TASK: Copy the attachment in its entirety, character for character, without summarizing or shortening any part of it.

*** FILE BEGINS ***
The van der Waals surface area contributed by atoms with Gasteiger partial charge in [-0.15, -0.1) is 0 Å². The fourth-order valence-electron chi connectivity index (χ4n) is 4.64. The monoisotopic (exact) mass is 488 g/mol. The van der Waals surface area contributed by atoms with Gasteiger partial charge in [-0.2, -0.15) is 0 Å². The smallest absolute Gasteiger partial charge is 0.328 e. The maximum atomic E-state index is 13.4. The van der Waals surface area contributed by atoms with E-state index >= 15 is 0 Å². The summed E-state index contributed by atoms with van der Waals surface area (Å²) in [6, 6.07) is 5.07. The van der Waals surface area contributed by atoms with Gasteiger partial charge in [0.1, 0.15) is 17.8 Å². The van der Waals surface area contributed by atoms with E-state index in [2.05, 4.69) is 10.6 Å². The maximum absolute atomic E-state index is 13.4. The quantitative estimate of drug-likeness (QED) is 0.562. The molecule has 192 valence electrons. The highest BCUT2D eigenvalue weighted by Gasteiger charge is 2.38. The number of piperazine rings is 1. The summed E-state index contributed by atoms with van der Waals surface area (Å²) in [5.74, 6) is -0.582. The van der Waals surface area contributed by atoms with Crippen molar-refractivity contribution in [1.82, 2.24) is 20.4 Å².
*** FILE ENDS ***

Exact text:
The van der Waals surface area contributed by atoms with Gasteiger partial charge in [-0.15, -0.1) is 0 Å². The fourth-order valence-electron chi connectivity index (χ4n) is 4.64. The monoisotopic (exact) mass is 488 g/mol. The van der Waals surface area contributed by atoms with Gasteiger partial charge in [-0.2, -0.15) is 0 Å². The smallest absolute Gasteiger partial charge is 0.328 e. The maximum atomic E-state index is 13.4. The van der Waals surface area contributed by atoms with E-state index >= 15 is 0 Å². The summed E-state index contributed by atoms with van der Waals surface area (Å²) in [6, 6.07) is 5.07. The van der Waals surface area contributed by atoms with Gasteiger partial charge in [0.1, 0.15) is 17.8 Å². The van der Waals surface area contributed by atoms with E-state index in [2.05, 4.69) is 10.6 Å². The maximum absolute atomic E-state index is 13.4. The quantitative estimate of drug-likeness (QED) is 0.562. The molecule has 192 valence electrons. The highest BCUT2D eigenvalue weighted by Gasteiger charge is 2.38. The number of piperazine rings is 1. The summed E-state index contributed by atoms with van der Waals surface area (Å²) in [5.74, 6) is -0.582. The van der Waals surface area contributed by atoms with Crippen molar-refractivity contribution in [1.82, 2.24) is 20.4 Å².